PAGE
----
Over the last year the Armored Corps has seen an increase in the motivation of its recruits, and unlike in the past, many candidates for defense service today want to reach the Armored Corps, don the black beret, and become a significant wielder of firepower in the next war.
Young people who studied together in high school or in the pre-military academy can enlist with their friends and go through the entire training course, from recruitment at the induction center to receiving the Armored Corps pin eight months later.
"We thought outside the box," Lt. Col. Tzafrir Har-Shoshanim told Arutz Sheva when we asked where the idea of enlisting members of the Armored Corps came from. "Until eight months ago we received a file with a list of recruits, and we worked to increase their motivation through conferences of recruits, home visits by commanders, and telephone conversations with the young people."
The work proved strength and motivation was raised, but senior commanders wanted to expand the recruiting wings. "We sat together with an officer in the armored corps, and we reached the understanding that we should bring people outside the list of recruits we receive from the combat unit, from the Meitav unit.
"We created a program in which service candidates are invited to join together as a group of two to six soldiers, and they will be together in the same company for the whole Armored Corps course - eight months," he says, noting that conscripts can also choose which brigade to enlist in - the 401st, the 7th, or the 188th Brigade.
Lieutenant Colonel Tzafrir Har-Shoshanim proudly tells about the 401th Brigade Rabbi, Captain Rabbi Ophir Brinner, who is pushing the project forward. "Our rabbi is very special in his human approach, his assertiveness, and his consistent work. The rabbi has become the one who leads the recruitment process before potential conscripts from pre-military preparatory programs, 'Follow Me' groups and high school groups.
"Four months before each induction cycle, the brigade officers move between pre-military and high school preparatory programs and among the participants in the 'Follow Me' program, and try to persuade the youth to enlist in the Armored Corps and to do so with their friends in the framework of the unique project.
"The hard work is worthwhile, and in the current recruitment cycle for July, there are more than 45 recruits who arrived in the Armored Corps together with their colleagues in the framework of the project."
Candidates who are convinced and want to join the Armored Corps, what should they do?
"First of all, they need to meet medical criteria, to send a request to change placement to the 401th Brigade and to specify the names of the members with whom you wish to enlist."
What units do candidates give up to enlist in the Armored Corps?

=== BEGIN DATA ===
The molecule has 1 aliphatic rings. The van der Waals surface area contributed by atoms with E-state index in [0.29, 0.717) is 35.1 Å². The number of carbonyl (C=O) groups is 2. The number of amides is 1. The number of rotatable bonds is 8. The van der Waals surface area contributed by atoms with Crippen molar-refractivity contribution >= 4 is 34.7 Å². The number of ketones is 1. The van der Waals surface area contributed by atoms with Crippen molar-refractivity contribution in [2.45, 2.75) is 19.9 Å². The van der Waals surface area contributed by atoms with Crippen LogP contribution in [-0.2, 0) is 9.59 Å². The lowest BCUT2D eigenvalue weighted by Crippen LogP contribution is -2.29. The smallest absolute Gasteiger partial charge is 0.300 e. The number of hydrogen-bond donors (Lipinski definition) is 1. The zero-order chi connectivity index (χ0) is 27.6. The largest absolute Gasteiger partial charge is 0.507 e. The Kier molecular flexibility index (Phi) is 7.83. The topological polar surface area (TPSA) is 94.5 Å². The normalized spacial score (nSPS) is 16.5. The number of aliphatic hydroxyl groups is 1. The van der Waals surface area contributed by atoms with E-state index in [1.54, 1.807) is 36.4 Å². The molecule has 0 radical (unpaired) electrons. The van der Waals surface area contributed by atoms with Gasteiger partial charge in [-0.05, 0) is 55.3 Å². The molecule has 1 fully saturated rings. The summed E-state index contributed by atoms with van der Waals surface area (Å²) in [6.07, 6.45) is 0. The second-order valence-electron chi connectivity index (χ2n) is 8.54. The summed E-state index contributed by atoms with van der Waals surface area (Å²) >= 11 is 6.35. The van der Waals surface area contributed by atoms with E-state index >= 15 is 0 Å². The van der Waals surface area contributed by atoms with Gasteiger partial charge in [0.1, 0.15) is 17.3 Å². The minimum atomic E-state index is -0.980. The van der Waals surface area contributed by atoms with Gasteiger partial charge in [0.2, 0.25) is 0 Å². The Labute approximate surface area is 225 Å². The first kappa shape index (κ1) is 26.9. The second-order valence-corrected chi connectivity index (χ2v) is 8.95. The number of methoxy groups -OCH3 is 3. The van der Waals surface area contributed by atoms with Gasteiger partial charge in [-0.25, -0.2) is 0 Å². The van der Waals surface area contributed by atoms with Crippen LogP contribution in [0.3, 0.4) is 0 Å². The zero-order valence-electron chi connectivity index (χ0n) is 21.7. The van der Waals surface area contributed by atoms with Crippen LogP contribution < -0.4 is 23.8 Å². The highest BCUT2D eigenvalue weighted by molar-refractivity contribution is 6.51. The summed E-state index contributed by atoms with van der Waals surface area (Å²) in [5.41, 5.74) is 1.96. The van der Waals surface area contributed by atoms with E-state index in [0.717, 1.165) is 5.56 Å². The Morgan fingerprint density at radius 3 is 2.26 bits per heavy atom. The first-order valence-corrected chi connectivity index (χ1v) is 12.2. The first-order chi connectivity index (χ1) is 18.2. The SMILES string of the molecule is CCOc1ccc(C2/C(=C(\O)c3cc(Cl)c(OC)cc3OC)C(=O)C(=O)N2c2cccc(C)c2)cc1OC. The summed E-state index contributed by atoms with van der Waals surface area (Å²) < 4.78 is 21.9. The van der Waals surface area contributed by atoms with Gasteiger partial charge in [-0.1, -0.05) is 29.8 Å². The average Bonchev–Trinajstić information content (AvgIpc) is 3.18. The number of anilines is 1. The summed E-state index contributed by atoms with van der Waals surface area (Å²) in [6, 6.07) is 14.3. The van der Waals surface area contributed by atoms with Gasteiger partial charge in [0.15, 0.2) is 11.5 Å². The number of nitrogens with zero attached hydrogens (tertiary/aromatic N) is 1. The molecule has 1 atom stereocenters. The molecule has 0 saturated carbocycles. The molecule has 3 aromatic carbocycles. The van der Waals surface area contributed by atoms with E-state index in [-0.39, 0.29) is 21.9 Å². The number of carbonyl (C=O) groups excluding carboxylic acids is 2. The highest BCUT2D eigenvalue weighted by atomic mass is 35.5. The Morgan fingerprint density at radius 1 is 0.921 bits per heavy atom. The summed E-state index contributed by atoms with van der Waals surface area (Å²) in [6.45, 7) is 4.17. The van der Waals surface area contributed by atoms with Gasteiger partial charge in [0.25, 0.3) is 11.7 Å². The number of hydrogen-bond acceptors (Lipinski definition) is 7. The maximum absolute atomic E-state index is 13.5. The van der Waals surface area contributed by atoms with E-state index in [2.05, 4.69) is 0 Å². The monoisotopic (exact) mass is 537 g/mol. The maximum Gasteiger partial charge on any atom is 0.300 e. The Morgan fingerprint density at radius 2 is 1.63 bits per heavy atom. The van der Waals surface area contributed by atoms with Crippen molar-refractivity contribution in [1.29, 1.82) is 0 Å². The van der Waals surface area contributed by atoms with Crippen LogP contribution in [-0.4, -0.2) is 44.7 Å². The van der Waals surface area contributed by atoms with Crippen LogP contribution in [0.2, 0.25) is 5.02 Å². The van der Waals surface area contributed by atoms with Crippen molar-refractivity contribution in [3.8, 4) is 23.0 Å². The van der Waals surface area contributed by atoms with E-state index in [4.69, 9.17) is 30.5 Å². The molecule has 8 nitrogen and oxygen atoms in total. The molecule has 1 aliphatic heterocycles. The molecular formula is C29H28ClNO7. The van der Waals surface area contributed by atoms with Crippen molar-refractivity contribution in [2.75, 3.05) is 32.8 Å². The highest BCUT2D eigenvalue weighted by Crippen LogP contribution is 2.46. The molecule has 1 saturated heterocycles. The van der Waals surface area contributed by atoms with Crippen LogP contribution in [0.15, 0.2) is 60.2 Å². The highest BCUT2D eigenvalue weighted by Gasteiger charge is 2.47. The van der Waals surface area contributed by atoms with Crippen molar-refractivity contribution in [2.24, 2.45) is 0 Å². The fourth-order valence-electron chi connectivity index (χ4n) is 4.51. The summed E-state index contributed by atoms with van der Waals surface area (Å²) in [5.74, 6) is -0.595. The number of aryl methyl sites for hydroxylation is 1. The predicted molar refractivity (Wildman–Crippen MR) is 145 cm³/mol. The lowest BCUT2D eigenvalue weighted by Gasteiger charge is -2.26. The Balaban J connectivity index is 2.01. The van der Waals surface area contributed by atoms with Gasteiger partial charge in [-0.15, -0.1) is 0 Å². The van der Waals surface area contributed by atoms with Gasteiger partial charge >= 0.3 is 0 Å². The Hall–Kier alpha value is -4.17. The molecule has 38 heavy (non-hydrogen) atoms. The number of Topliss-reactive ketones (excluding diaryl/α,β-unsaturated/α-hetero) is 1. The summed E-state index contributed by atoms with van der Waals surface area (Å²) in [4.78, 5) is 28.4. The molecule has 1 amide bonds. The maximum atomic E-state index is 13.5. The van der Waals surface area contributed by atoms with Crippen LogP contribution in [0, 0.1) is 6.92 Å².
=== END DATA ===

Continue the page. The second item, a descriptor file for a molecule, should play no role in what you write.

"All field units. We have guys we recruited from artillery, combat engineering, and infantry brigades. There are also those we've been in contact with in the months before induction so we can raise their profile and then we profit by having more fighters."
Lieutenant Colonel Har-Shoshanim says after the success of the project in the last two recruitment cycles, next time emphasis will be placed on non-religious high schools as well as on "Follow Me" groups. The deputy commander explains: "We have an interest in recruits from all sectors of the population, we want to recruit a variety, a melting pot in every sense of the word."
"Recruitment to the IDF isn't an easy stage in life, especially enlistment for combat service and certainly for armor," says 401th Brigade Rabbi, Captain Rabbi Ophir Brinner, who leads the project to recruit volunteers together as a group of friends. Serving together in the tank makes it much easier for the boys."
Rabbi Briner described how the work was carried out: "The possibility of enlisting together in the Armored Corps was published in high schools, in preparatory programs, and in other groups, and even in designated Whatsapp groups in which I am a member. We also held talks in the pre-military schools with the brigade commander and his deputy, battalion commanders, company commanders, and platoon commanders.
"If we have an officer who is a graduate of a preparatory program, we tried to have him talk in the same preparatory program. For example, to the Nofei Prat Preparatory School, we sent the commander of the reconnaissance company who was there."
In conversations with candidates for enlistment, they talk first and foremost about the importance of combat service, and not just armor. "At the end, these are the people who will decide the next war," explains Captain Brinner. "Then the officer talks about the armor and the uniqueness of it.
"This exposure to armor together with publicizing the project to recruit friends together gives a pretty big boost, and we've improved our image. The tool turned out to be a success - in the last two cycles there was great motivation and we had more guys who wanted to be in the Armored Corps than we had place for them.
"The members are recruited from the neighborhood, from the community, or from high school, and if they're happy, there's a positive snowball effect that starts rolling."
Does it sometimes happens that a joint recruitment of several members fails and doesn't take place?
"If the personal data isn't suitable, then they're told in advance that it's impossible to guarantee a place for them, but otherwise if they are suitable and the request was conveyed via the right pipeline and at the right time, then 95 percent of the time the members receive what they requested, including the same brigade to which they wanted to enlist.
"The last two cycles were successful. The young men are exposed to the fact that the Armored Corps is high-quality, with quick advancement options and quick advancement to command. The Armored Corps takes the soldiers into account, home leaves aren't as bad as they used to be, it's a good, high-tech force. So come."